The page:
Obama’s Labor Board Boosts Unions

Posted on May 28, 2011 by

Time is running out for the American labor movement. 

And no-one believes that a government agency alone can reverse decades of union decline.  

Certainly, the National Labor Relations Board [NLRB] – which governs organizing and unfair labor practices – cannot restore labor’s standing. 

Or change the public perception that the AFL-CIO and its affiliates are liberal advocates rather than leaders of a mass movement for worker protection and power. 

(Or worse, special interest groups for privileged workers). 

And even though unions will not become extinct (specific unionized industries and regions will likely survive and – in some cases – thrive), the number and overall percent of unionized American workers could continue to drop. 

Maybe that’s why union leaders and activists have been relatively indifferent to some important changes at the NLRB under Obama. 

His picks for the board – including three members and its chair – have created a pro-union majority for the first time in a decade.  Last April, former SEIU in-house council Craig Becker, got his seat through a one-year “recess appointment” from Obama in the face of a senate republican filibuster threat. 

Though it hasn’t been Becker stirring things up at the board lately, but a career NLRB attorney who was named Acting General Counsel. 

Lafe Solomon has become the latest republican target, particularly for a recent decision to issue a complaint against Boeing.    The company is accused of shifting production on a commercial aircraft from a unionized facility in Washington State to a nonunion plant in Charlestown, South Carolina.  The crux of the matter (which could generate years of litigation) is that Boeing was retaliating against the union for strikes at the Seattle factory. 

Meanwhile important cases involving union rights are working their way up the chain for adjudication by the full board.  Recent efforts by house republicans to defund the NLRB anticipate decisions favorable to the labor movement

Expect more fireworks soon with Solomon’s nomination to serve a full four-year term and Becker’s temporary appointment expiring in December, 2011.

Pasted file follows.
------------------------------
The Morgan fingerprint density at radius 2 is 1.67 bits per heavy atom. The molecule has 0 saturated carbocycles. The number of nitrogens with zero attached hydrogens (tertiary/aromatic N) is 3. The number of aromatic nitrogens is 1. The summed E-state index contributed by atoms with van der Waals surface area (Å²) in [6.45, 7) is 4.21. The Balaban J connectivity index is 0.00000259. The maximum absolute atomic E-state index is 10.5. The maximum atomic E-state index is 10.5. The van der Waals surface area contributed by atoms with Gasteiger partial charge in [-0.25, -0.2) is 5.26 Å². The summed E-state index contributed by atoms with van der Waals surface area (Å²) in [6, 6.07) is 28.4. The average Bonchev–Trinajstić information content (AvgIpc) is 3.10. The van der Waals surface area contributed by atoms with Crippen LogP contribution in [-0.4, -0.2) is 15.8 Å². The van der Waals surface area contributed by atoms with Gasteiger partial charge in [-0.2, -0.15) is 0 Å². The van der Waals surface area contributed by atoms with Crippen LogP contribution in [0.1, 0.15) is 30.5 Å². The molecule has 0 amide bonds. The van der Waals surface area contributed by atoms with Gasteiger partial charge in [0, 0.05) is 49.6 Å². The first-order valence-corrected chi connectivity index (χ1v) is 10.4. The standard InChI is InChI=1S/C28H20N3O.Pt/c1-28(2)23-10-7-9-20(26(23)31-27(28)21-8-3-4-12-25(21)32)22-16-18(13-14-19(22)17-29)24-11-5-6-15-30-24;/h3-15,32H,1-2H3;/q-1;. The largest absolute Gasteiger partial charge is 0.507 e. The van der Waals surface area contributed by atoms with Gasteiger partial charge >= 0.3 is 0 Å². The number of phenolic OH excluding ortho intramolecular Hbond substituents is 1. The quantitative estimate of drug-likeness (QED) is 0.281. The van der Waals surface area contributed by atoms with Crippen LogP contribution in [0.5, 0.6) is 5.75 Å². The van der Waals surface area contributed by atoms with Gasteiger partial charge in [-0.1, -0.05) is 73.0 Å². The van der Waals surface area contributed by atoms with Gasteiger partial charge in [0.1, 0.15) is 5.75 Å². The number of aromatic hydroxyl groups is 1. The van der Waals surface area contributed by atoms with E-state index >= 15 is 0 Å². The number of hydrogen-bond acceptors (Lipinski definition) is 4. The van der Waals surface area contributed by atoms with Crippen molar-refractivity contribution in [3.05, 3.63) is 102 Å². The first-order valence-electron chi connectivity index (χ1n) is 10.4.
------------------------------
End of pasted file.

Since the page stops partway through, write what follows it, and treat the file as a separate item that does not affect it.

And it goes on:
Disappointment with President Obama is widespread in union circles and a few good NLRB picks won’t change that. 

My guess, though, is that the white house and the Obama re-election committee cheer-on republicans when they attack the board as pro-union.  It’s a cheap way for the president to win at least some points with labor. 

And it’s no small matter that this NLRB is giving unions some relief from the enormous pressures they face everyday and one less thing to worry about.

Comments (2)


  1. Greg says:

    I am by and large an optomistic union member but I am fully preparing myself for President Obama to come with his hand out for funds from labor again. And BIG labor will, as it always does come through and drop millions into his war chest. Only to have him screw labor by turning his back on those NLRB appointments. This snub will be accepted by labor since it was needed to help shore up and most likely save his re-election campaign. When will we ever learn? I am taking bets on never.

  2. Greg II says:

    I think it’s worth actually understanding and appreciating the political landscape. It’s not about what happens in a given cycle. What we need to do is come up with a long term plan that will allow us to create the kind of world we want. That’s what the Republicans did. They were n the wilderness long enough to be willing to take even more time to build to what they wanted. They did it so incrementally that not only did we let it happen, we sometimes assisted. So to blame the Democrats or even the President for what didn’t happen in this last two years is simply short sighted. And to try to punish the Democrats for it is even more shortsighted. What are you going to do give your money and your support to the Republicans? Sit it out? Support some third party candidate? All those choices are simply handing over the reins to those who hate the working class. What we need to do is develop a plan and as citizens we need to realize that just voting is not enough. We need to participate. We need to come up with plans. We need to hold feet to the fire. We can’t afford to quit or turncoat. Either of those is simply committing suicide by giving the other guy the weapon to slay you.

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